It all sort of depends on whose ox was gored, doesn't it?

The Wall Street Journal is increasingly shrill on the subject, with their Thursday February 26 2004 editorisl saying: "Is it moral to stop foreign people from working their way out of poverty by closing access to the US market?"

This is hardly an economic argument. If we want to give money to foreigners, that's an individual decision, not a moral position for the nation. And does it work that way anyway?

They do point out that regulations in the US contributes to high unemployment here. ALl true. And if we could get rid of many of the taxes and regulations that burden US industry, imports would decrease and we'd have more jobs. But that isn't very likely, or is it?

We live in interesting times.


Subject: Linux UI Shortcomings

Jerry, Eric Raymond has just published a rant (that's his characterization of it, not mine) about the shortcomings of the UIs in Linux. It's available here:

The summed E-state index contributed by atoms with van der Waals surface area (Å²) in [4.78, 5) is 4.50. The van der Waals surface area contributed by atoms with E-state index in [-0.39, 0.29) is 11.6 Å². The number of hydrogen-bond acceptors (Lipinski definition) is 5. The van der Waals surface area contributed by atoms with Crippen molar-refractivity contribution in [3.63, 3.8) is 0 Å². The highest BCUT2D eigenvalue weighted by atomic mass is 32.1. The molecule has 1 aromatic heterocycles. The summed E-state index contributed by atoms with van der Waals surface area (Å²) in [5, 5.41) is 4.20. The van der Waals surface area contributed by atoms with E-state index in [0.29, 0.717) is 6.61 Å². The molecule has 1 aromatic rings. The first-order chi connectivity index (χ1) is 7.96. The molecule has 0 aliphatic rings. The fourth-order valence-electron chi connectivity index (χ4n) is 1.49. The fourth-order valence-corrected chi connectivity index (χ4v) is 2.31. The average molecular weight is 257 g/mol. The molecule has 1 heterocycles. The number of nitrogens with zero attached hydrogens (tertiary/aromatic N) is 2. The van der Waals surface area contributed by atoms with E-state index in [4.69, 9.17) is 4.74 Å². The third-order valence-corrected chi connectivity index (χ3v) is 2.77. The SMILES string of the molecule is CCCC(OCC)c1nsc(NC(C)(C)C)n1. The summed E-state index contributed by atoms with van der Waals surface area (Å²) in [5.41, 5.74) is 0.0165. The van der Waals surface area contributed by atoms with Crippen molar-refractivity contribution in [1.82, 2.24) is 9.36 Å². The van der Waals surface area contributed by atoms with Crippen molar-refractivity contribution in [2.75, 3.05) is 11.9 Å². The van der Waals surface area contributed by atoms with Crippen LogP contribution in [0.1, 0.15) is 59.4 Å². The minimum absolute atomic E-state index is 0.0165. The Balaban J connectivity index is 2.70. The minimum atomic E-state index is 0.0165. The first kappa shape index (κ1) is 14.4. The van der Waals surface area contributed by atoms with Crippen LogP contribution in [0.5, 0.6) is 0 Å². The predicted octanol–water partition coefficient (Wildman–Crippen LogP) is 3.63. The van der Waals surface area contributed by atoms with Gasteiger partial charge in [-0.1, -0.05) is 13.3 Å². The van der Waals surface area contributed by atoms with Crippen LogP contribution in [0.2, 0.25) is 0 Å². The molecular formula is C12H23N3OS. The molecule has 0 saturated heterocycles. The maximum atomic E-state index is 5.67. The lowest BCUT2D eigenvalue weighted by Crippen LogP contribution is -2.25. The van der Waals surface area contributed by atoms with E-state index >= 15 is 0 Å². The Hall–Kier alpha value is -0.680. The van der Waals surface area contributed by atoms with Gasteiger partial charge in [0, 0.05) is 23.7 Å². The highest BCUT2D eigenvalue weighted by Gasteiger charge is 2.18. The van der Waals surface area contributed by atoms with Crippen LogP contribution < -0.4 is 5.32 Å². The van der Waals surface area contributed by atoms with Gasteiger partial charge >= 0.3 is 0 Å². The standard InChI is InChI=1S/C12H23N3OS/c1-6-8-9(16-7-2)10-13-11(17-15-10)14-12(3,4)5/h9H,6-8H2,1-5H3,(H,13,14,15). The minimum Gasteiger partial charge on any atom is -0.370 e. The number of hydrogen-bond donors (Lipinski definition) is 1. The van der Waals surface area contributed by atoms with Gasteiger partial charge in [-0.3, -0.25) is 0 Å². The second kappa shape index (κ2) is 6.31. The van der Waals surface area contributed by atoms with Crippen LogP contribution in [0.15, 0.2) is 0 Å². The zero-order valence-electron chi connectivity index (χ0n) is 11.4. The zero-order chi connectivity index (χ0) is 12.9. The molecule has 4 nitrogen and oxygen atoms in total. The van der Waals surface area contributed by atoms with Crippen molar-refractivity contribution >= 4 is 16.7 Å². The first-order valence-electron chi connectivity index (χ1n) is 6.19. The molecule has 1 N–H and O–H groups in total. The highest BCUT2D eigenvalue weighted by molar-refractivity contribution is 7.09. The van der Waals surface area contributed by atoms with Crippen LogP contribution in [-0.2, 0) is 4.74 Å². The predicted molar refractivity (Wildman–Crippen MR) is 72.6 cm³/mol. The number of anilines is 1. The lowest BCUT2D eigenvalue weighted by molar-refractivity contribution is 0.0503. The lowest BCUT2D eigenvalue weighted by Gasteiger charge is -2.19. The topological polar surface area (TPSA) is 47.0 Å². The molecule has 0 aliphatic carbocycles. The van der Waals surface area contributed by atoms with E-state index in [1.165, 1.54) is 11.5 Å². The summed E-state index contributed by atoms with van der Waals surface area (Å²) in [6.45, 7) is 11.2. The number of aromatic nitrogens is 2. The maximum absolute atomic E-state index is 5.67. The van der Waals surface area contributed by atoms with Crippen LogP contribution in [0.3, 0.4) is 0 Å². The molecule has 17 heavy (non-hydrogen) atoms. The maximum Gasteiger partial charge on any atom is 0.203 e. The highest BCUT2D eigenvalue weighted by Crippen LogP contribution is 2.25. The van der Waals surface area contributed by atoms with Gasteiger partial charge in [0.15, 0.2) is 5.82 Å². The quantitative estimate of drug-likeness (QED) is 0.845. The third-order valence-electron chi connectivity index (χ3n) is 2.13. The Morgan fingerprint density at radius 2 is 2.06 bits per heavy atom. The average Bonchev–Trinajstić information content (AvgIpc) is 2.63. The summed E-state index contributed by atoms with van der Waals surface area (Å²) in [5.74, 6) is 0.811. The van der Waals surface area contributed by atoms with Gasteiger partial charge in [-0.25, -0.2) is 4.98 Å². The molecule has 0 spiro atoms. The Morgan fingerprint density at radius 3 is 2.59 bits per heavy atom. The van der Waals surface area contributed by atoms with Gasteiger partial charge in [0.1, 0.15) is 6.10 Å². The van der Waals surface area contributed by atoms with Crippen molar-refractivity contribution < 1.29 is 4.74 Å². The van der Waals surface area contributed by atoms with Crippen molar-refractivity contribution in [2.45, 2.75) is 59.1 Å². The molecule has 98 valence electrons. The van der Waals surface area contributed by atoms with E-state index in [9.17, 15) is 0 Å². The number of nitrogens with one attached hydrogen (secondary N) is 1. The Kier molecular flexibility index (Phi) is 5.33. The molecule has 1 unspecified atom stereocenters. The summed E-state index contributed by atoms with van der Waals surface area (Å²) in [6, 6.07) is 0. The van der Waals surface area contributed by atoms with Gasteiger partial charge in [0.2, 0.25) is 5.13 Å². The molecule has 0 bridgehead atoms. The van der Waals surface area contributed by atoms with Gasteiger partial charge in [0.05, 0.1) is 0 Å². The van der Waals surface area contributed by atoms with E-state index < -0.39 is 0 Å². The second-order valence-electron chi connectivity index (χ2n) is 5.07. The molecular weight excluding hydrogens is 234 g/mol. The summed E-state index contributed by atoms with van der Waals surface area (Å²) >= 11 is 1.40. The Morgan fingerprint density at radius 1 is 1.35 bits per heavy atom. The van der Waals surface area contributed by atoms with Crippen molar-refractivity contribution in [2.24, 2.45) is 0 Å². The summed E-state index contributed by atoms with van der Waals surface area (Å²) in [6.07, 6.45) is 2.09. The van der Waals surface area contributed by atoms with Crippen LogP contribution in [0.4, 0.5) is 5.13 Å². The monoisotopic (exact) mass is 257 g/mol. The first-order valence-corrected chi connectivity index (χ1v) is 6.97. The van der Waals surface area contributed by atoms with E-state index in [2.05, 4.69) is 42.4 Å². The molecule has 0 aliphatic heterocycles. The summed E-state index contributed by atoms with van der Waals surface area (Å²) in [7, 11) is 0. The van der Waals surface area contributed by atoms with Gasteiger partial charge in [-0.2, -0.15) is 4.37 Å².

It's a bit long and jargon filled, but interesting to see someone as experienced in Unix / Linux echoing some of your comments. (Including constant references to "Aunt Tillie").

Chuck Wingo

Interesting. Thanks to several of you for sending this reference.


Subject: Panspermia, indeed!

-- Roland Dobbins

Interesting. I have always used the panspermia hypothesis in my science fiction stories.

Subject: Bipedal Antarctic carnivores - 70 Myears ago.  

Subject: Density. 

--- Roland Dobbins

And here is someone I can't help:

Dear Jerry,

I was clever enough to download the W32.Mydoom.F@mm worm virus, and have subsequently lost very nearly all my Word documents, including my coursework (I'm a university student). Is there any way of retrieving them?


Sebastian B

But the lesson is clear. Don't open mail attachments, and back up important documents...

From another discussion group:

Andrew Marshall knows nothing about climate science.